Keeping your smile bright with healthy teeth and gums, is not just a task for the daytime, your mouth needs proper dental care at night too. There is a lot going on in your mouth while you are sleeping, especially bacteria gathering on your teeth. While you are sleeping, you only produce a small amount of saliva, which creates the perfect environment for bacteria to grow. But, you shouldn’t let the thought of cavities, tartar, plaque, and gingivitis get in the way of a good night’s sleep, because this guide to nighttime oral care will provide you with the solution for maintaining a healthy mouth while you sleep.
Why is Nighttime Oral Care Important?
As you eat throughout the day, food particles will accumulate on the surface of your mouth and in between teeth. While you are sleeping, you do not produce enough saliva to remove the food particles and when food particles are not removed, bacteria may grow. Bacteria may then begin to eat away at the dental tissue, which may lead to gingivitis and/or tooth decay.
Good Nighttime Oral Hygiene
There are three simple steps for nighttime hygiene; brushing, flossing and rinsing with a mouthwash.
- Brushing-You should brush your teeth just before going to bed unless you are particularly susceptible to gum disease and/or cavities, then you should brush immediately after dinner and then again before bedtime. Using a soft-bristled toothbrush and a fluoride toothpaste, brush your teeth by using a back and forth motion in short strokes and making sure you brush the gums. The American Dental Association suggests you brush the outer surface of teeth first and work your way through the inner surfaces and chewing surfaces of teeth. It is also recommended that you brush your teeth for a full two minutes for the full benefits.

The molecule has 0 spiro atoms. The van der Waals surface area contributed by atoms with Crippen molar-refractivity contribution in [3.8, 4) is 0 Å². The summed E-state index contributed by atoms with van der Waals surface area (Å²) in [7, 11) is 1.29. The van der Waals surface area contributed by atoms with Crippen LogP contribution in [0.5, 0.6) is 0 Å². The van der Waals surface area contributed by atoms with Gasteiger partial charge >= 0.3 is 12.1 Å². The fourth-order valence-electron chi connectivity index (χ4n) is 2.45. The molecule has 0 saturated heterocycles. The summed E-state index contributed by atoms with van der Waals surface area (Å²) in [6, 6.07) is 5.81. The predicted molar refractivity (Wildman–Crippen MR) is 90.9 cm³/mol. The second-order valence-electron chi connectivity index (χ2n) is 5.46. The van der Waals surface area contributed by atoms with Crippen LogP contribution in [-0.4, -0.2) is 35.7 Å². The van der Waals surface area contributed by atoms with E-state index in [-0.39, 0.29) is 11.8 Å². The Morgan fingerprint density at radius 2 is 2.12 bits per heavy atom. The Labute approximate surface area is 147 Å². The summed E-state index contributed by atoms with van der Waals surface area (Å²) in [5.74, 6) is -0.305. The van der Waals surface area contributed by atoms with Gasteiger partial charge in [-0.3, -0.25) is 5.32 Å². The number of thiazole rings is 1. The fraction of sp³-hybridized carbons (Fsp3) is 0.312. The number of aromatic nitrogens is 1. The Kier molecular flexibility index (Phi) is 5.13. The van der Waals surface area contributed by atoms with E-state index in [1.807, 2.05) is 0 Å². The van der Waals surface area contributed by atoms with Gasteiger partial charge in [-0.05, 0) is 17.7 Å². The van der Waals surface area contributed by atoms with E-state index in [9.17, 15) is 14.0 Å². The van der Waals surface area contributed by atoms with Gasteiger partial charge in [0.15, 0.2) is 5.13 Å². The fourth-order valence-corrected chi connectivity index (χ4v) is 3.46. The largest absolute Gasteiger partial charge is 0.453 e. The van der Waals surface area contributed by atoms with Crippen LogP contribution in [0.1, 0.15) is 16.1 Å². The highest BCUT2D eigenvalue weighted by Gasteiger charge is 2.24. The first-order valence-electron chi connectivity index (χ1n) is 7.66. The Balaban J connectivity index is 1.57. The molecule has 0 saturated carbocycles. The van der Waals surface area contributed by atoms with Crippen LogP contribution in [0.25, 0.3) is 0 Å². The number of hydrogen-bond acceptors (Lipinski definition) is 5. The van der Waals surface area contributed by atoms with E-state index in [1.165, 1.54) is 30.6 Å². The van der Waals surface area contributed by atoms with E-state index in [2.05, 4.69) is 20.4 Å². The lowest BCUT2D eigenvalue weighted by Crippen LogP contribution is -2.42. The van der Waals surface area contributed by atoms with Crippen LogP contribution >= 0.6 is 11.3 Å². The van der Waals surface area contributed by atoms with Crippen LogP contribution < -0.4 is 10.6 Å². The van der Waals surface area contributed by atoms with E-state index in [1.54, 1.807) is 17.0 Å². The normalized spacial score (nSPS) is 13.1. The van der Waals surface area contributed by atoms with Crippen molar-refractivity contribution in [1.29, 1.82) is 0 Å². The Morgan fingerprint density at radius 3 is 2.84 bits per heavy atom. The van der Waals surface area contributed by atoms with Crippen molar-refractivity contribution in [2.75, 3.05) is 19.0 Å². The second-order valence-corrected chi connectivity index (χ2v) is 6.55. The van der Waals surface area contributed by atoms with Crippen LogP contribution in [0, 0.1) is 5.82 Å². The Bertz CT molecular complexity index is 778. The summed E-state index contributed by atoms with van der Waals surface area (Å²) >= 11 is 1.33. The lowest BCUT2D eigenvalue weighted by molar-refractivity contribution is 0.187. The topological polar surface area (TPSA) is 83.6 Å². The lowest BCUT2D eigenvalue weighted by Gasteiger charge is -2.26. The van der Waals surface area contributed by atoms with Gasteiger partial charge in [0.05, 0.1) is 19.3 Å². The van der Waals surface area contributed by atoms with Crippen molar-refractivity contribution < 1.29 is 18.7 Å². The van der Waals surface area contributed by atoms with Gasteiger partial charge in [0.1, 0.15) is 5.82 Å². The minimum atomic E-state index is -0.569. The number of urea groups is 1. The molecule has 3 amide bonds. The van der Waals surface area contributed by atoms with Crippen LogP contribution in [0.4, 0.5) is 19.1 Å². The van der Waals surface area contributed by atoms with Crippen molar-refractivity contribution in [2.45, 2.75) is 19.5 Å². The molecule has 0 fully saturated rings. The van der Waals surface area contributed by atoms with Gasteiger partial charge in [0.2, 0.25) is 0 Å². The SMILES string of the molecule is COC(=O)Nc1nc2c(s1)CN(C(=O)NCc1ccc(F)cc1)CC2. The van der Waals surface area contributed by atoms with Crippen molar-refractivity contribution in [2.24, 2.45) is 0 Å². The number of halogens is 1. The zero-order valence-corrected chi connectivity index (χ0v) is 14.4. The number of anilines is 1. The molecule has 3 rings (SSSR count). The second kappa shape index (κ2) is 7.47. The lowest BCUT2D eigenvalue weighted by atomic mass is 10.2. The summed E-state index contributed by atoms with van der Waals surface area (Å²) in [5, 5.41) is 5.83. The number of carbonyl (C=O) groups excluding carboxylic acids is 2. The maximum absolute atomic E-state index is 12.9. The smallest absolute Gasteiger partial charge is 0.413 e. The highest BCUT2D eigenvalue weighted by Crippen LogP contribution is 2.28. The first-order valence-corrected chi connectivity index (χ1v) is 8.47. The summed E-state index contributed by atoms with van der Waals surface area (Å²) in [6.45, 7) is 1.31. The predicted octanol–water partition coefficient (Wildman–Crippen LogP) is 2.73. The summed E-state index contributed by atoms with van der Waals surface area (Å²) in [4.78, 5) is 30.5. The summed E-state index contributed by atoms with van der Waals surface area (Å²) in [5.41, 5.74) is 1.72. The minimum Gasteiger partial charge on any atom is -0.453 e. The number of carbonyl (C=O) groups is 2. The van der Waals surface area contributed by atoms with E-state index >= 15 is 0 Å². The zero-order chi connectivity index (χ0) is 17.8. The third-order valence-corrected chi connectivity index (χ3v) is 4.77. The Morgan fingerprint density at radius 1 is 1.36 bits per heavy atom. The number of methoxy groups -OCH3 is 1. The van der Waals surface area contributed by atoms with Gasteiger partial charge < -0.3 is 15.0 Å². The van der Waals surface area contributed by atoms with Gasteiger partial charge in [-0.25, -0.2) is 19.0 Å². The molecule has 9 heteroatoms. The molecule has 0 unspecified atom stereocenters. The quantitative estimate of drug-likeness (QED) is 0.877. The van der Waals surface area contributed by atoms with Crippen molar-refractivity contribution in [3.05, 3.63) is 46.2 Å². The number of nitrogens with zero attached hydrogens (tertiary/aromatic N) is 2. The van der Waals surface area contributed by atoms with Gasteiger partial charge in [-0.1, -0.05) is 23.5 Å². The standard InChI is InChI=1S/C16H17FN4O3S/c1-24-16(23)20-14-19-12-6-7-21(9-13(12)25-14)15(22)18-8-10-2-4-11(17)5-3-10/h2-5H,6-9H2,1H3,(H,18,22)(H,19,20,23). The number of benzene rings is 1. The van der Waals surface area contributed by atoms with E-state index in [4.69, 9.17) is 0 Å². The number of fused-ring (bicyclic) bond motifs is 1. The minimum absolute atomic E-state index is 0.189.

- Flossing-Cleaning between your teeth by flossing, allows you to remove the food particles and plaque that cannot be removed by brushing. Flossing also helps to remove the plaque while it is soft, which typically hardens while you are sleeping. To floss correctly, using a strand of floss that is about 18-inch long, wind the ends around your middle fingers (this helps manage the floss better), then hold the remaining floss tightly between the forefingers and thumbs. Gently rub the floss between your teeth and as you get close to the gum line, curve the floss against the tooth, while rubbing back and forth against the tooth. Repeat the same process for all of your teeth, including your back teeth.
- Rinsing with mouthwash-Although mouthwash is commonly used for fresh breath, therapeutic many mouth rinses also contain ingredients that help to strengthen your teeth, keep your teeth free from plaque, prevent cavities and protects your gums from gingivitis. Not all mouthwashes are the same, so it is important to talk with your dentist about the best mouthwash for your needs. As part of your nighttime oral health care, mouthwash should be used after brushing and flossing.
Oral health is not a glamorous task and it is something that many people do not think about until there is a problem. It is important to visit your dentist for regular checkups and dental exams. Letting dental problems deteriorate can cause a number of complications, both with your oral health and your physical health. Schedule your Appointment today!